Still, he said, aquaculture is a situation created by people, and change is within their control.

Crabbe added Canada, as a member of the North Atlantic Salmon Conservation Organization (NASCO), has made commitments to deal with issues affecting wild salmon.

NASCO involves countries around the North Atlantic that have salmon rivers. Among them are Greenland, Spain, the UK, France and the US, as well as Canada.

A report from NASCO in 2019 — dubbed the Year of the Salmon — notes that of the 2,359 rivers in their database, 174 rivers no longer have unique populations of spawning salmon. Another 1,014 rivers have stocks that are considered to be at risk, or threatened, and just 341 rivers are considered to have sustainable populations. The remaining rivers had not been assessed at the time of the report.

On the subject of aquaculture, the report says fish farming increases the abundance of sea lice in the marine environment to the extent it has a negative impact on wild salmon.

The report also suggests means to mitigate the problem.

“Careful siting of fish farms away from wild salmon migration routes, state-of-the-art containment at sea, use of sterile fish, sea lice and disease management systems can all help.

“A further option is the development of closed-containment salmon production systems at sea or on land as an alternative method of fish farming. Such a system of aquaculture would give fish farmers complete control of the rearing environment and minimise the environmental impact of their activities on wild fish.”

The full report is here.

Crabbe said the parties to NASCO have committed to some key goals to help wild salmon. With respect to aquaculture, he said, the goal is: no escapes and reducing impact from sea lice to zero or close to zero.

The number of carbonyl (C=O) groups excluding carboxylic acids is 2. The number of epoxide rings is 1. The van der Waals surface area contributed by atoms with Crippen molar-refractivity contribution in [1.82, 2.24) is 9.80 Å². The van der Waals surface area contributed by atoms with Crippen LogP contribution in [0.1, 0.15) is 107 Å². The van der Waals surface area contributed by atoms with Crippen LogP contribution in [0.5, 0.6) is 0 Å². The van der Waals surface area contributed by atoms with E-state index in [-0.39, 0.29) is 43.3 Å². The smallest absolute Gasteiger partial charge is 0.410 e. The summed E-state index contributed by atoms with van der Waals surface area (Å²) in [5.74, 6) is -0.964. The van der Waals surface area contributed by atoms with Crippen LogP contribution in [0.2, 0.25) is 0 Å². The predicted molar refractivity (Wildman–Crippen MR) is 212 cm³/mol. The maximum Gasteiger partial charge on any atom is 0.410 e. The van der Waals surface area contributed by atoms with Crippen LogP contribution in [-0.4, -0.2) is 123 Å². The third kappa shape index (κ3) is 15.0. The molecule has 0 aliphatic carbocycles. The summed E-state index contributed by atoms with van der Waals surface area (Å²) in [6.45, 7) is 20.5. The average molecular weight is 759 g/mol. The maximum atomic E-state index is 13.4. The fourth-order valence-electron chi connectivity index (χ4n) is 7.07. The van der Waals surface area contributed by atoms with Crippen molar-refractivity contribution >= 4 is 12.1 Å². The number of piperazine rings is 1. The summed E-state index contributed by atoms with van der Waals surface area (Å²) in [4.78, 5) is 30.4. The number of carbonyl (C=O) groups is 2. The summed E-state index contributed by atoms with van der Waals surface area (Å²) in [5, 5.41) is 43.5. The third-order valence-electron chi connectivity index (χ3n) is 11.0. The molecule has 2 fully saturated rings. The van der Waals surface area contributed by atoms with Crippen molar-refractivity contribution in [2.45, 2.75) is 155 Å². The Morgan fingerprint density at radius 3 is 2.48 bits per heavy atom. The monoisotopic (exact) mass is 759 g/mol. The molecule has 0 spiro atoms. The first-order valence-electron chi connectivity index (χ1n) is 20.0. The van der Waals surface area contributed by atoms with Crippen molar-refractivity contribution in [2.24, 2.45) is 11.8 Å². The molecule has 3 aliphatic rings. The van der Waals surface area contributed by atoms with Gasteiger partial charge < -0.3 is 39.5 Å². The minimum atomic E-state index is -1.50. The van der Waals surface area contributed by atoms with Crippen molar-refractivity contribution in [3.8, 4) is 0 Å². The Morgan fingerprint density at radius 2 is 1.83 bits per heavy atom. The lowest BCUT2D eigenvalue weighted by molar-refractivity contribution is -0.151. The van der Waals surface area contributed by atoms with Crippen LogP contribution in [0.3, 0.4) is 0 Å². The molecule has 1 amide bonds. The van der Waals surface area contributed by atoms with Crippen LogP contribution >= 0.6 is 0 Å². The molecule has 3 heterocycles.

According to Crabbe, the Canadian government has not lived up to those commitments.

“In their latest progress report Canada demonstrated no action towards achieving those aquaculture goals. Canada’s efforts were deemed unsatisfactory by the commission,” said Crabbe.

The ASF is not calling for a complete shutdown of the aquaculture industry in Atlantic Canada, Crabbe added. But the group does want the industry, and the Canadian government, to do better for wild salmon.

“We’re advocating for Canada to live up to their international commitments,” he said. “That would entail some difficult decisions but … we should be leaders in wild Atlantic salmon conservation, not laggards.”

Stop blaming, start cooperating

In Conne River, Chief Joe simply hopes the industry, government, scientists and anglers — all those with a vested interest in both farmed and wild salmon — can stop the blame game and focus on solutions.

“Everyone can lay blame but if you’re not willing to step forward to help fix it then nothing gets done.

The stakes are high.

Aquaculture is firing the local economy and it’s difficult to imagine the Connaigre Peninsula without it.

If aquaculture moved out of the area it would be a devastation on the scope of the shutdown of the cod fishery in the area in 1992, he said.

“But have to find a way to make it (aquaculture) safe, there’s no doubt about that,” he added.

It’s also distressing to imagine a day when no wild salmon return to the Conne River.

Those who want to see both survive have to work together, said the Chief.

He agrees with Risley, that the conversation towards consensus-building has to start now.

“If we’re not all pulling on the same rope … we can blame the industry, the scientists, the fishermen, the local farmers, but while we’re doing that, nothing gets done.

“And we need to be doing this yesterday.”